Demand for gas just a bunch of hot gas?
The Middle East is traditionally synonymous with oil and natural gas, but old perceptions may no longer hold true with the region going through an economic slump that is slowing everything down and forcing diversification away from the fossil fuel industry as a crutch. Bloomberg contributor Robin Mills argues that even though traditionally gas rich countries, including Egypt, have turned into importers in the last few years, Middle Eastern demand will be curbed “on three fronts: economics, efficiency, and competition.” Rising costs during the oil price slump has most governments weaning their populations off subsidies and looking for more energy efficient means for power. While gas powered grids are already in place, future expansion is looking toward other means, namely renewable energy in our solar-rich desertscapes.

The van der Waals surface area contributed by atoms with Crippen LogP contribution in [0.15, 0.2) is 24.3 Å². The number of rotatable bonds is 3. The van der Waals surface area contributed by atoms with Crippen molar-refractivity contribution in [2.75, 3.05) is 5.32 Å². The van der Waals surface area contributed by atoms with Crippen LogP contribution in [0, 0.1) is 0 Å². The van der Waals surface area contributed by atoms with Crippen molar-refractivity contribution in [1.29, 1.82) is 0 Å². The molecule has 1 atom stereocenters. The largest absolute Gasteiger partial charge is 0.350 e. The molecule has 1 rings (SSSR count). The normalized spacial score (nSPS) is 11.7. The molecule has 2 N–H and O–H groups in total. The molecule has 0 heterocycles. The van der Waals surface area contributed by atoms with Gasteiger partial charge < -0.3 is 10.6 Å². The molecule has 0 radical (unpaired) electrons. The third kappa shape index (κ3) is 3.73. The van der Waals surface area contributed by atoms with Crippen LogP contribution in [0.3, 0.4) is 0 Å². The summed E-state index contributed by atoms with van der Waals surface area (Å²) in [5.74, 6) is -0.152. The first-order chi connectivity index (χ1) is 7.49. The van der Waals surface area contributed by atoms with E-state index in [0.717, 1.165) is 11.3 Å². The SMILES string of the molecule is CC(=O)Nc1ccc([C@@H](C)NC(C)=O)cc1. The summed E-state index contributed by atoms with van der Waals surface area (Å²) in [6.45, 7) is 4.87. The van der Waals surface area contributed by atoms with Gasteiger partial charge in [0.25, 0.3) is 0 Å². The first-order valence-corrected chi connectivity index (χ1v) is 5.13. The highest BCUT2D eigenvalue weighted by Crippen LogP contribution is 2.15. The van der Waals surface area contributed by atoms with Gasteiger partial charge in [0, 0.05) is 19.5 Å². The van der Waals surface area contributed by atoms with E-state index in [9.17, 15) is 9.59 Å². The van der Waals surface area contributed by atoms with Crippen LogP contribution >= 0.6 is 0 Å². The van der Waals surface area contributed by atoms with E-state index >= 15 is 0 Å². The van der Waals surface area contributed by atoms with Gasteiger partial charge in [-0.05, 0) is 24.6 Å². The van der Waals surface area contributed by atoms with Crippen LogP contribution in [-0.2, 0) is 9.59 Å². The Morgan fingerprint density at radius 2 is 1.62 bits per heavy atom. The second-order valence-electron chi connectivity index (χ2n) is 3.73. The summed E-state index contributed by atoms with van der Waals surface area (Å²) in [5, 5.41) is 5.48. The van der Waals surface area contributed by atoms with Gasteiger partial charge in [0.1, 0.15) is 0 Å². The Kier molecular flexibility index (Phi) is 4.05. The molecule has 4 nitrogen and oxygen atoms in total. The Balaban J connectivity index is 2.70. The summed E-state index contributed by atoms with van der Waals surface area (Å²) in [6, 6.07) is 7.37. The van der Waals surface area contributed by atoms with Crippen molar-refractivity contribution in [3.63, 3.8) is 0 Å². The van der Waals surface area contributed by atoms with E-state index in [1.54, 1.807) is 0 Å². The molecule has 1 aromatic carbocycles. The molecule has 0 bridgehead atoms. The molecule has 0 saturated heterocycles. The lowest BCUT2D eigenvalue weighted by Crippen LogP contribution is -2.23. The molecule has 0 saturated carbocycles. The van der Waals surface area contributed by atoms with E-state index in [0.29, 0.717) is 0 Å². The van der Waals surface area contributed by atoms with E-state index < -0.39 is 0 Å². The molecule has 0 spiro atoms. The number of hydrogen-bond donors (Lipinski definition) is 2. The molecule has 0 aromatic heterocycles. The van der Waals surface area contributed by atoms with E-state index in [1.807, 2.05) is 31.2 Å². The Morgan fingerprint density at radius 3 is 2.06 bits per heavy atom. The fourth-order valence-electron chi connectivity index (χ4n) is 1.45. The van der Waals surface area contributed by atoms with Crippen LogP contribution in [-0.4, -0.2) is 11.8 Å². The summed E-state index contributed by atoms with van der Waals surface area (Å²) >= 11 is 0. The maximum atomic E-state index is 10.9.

The International Energy Agency (IEA), however, still forecasts growth in the natural gas sector, seeing it growing by 1.6% per annum through 2022. While Mills’ argument for renewables holds water, population growth is exploding in countries including Egypt, and economic slumps are always going to be cyclical. The political aspect can’t be denied, either. With the Eastern Mediterranean witnessing a gas exploration boom, we can expect allied blocs such as Egypt, Saudi Arabia, and Israel to push investment in a direction that takes advantage of new resource discoveries.